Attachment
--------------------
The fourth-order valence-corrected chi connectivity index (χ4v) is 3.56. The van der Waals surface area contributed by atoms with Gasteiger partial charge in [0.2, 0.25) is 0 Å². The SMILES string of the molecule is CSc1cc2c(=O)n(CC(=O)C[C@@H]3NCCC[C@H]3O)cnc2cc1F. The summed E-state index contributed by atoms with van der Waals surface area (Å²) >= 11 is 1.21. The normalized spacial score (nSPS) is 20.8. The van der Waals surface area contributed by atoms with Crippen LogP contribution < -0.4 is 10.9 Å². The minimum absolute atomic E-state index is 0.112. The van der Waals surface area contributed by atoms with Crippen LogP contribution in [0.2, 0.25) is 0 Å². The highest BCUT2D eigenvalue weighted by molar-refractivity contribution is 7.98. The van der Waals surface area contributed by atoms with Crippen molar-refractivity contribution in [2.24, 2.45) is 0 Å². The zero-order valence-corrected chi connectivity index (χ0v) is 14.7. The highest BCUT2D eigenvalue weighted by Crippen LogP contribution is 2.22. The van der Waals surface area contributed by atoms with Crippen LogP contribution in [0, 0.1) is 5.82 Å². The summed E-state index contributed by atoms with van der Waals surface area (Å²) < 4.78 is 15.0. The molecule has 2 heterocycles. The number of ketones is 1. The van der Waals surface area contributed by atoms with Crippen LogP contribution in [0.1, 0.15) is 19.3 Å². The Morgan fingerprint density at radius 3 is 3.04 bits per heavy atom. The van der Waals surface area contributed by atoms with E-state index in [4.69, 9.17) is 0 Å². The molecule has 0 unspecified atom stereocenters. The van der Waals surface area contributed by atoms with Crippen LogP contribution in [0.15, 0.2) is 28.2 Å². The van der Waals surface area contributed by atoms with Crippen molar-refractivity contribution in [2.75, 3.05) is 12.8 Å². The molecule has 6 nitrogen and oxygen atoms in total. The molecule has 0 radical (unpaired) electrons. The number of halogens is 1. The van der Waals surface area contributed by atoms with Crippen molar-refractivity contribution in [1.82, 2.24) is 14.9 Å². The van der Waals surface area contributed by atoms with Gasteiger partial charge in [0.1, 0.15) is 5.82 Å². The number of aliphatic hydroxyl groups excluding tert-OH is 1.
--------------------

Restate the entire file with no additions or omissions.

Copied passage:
The fourth-order valence-corrected chi connectivity index (χ4v) is 3.56. The van der Waals surface area contributed by atoms with Gasteiger partial charge in [0.2, 0.25) is 0 Å². The SMILES string of the molecule is CSc1cc2c(=O)n(CC(=O)C[C@@H]3NCCC[C@H]3O)cnc2cc1F. The summed E-state index contributed by atoms with van der Waals surface area (Å²) >= 11 is 1.21. The normalized spacial score (nSPS) is 20.8. The van der Waals surface area contributed by atoms with Crippen LogP contribution < -0.4 is 10.9 Å². The minimum absolute atomic E-state index is 0.112. The van der Waals surface area contributed by atoms with Crippen LogP contribution in [0.2, 0.25) is 0 Å². The highest BCUT2D eigenvalue weighted by molar-refractivity contribution is 7.98. The van der Waals surface area contributed by atoms with Crippen molar-refractivity contribution in [2.24, 2.45) is 0 Å². The zero-order valence-corrected chi connectivity index (χ0v) is 14.7. The highest BCUT2D eigenvalue weighted by Crippen LogP contribution is 2.22. The van der Waals surface area contributed by atoms with Crippen LogP contribution in [0, 0.1) is 5.82 Å². The summed E-state index contributed by atoms with van der Waals surface area (Å²) < 4.78 is 15.0. The molecule has 2 heterocycles. The number of ketones is 1. The van der Waals surface area contributed by atoms with Crippen LogP contribution in [0.1, 0.15) is 19.3 Å². The Morgan fingerprint density at radius 3 is 3.04 bits per heavy atom. The van der Waals surface area contributed by atoms with E-state index in [4.69, 9.17) is 0 Å². The molecule has 0 unspecified atom stereocenters. The van der Waals surface area contributed by atoms with Crippen LogP contribution in [0.15, 0.2) is 28.2 Å². The van der Waals surface area contributed by atoms with Crippen molar-refractivity contribution in [2.75, 3.05) is 12.8 Å². The molecule has 6 nitrogen and oxygen atoms in total. The molecule has 0 radical (unpaired) electrons. The number of halogens is 1. The van der Waals surface area contributed by atoms with Crippen molar-refractivity contribution in [1.82, 2.24) is 14.9 Å². The van der Waals surface area contributed by atoms with Gasteiger partial charge in [0.1, 0.15) is 5.82 Å². The number of aliphatic hydroxyl groups excluding tert-OH is 1.